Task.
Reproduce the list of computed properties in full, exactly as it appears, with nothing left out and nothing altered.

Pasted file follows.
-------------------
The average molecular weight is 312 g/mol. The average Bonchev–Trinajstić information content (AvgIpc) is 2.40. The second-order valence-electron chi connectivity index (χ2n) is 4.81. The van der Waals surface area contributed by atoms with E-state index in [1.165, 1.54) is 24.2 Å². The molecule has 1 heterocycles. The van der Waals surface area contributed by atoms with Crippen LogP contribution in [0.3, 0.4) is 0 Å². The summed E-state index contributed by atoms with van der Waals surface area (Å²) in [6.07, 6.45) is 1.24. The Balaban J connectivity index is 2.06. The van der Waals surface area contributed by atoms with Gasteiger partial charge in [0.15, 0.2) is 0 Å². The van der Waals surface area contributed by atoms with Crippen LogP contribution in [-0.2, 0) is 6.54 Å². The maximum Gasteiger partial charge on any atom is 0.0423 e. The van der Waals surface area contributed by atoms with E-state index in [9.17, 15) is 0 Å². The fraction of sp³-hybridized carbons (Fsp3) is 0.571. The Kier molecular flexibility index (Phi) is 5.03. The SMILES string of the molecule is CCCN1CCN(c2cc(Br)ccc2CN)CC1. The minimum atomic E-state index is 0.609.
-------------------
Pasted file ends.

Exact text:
The average molecular weight is 312 g/mol. The average Bonchev–Trinajstić information content (AvgIpc) is 2.40. The second-order valence-electron chi connectivity index (χ2n) is 4.81. The van der Waals surface area contributed by atoms with E-state index in [1.165, 1.54) is 24.2 Å². The molecule has 1 heterocycles. The van der Waals surface area contributed by atoms with Crippen LogP contribution in [0.3, 0.4) is 0 Å². The summed E-state index contributed by atoms with van der Waals surface area (Å²) in [6.07, 6.45) is 1.24. The Balaban J connectivity index is 2.06. The van der Waals surface area contributed by atoms with Gasteiger partial charge in [0.15, 0.2) is 0 Å². The van der Waals surface area contributed by atoms with Crippen LogP contribution in [-0.2, 0) is 6.54 Å². The maximum Gasteiger partial charge on any atom is 0.0423 e. The van der Waals surface area contributed by atoms with E-state index in [9.17, 15) is 0 Å². The fraction of sp³-hybridized carbons (Fsp3) is 0.571. The Kier molecular flexibility index (Phi) is 5.03. The SMILES string of the molecule is CCCN1CCN(c2cc(Br)ccc2CN)CC1. The minimum atomic E-state index is 0.609.